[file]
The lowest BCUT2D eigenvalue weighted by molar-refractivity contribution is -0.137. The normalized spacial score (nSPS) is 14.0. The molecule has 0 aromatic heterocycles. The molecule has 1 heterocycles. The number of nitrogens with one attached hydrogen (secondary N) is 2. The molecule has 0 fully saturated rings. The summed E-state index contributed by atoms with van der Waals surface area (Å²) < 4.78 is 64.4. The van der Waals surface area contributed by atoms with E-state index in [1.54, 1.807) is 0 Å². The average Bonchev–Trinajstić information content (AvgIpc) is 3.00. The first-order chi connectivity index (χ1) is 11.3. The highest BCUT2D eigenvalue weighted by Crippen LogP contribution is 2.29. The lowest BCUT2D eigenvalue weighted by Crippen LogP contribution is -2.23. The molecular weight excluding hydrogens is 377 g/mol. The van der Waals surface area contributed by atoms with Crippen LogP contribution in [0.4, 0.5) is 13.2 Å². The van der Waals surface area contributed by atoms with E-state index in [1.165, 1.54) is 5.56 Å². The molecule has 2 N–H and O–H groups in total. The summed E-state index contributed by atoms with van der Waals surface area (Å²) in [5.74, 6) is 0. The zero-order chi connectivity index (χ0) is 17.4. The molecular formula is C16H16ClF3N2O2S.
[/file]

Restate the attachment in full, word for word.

The lowest BCUT2D eigenvalue weighted by molar-refractivity contribution is -0.137. The normalized spacial score (nSPS) is 14.0. The molecule has 0 aromatic heterocycles. The molecule has 1 heterocycles. The number of nitrogens with one attached hydrogen (secondary N) is 2. The molecule has 0 fully saturated rings. The summed E-state index contributed by atoms with van der Waals surface area (Å²) < 4.78 is 64.4. The van der Waals surface area contributed by atoms with E-state index in [1.54, 1.807) is 0 Å². The average Bonchev–Trinajstić information content (AvgIpc) is 3.00. The first-order chi connectivity index (χ1) is 11.3. The highest BCUT2D eigenvalue weighted by Crippen LogP contribution is 2.29. The lowest BCUT2D eigenvalue weighted by Crippen LogP contribution is -2.23. The molecular weight excluding hydrogens is 377 g/mol. The van der Waals surface area contributed by atoms with Crippen LogP contribution in [0.4, 0.5) is 13.2 Å². The van der Waals surface area contributed by atoms with E-state index in [1.165, 1.54) is 5.56 Å². The molecule has 2 N–H and O–H groups in total. The summed E-state index contributed by atoms with van der Waals surface area (Å²) in [5.74, 6) is 0. The zero-order chi connectivity index (χ0) is 17.4. The molecular formula is C16H16ClF3N2O2S.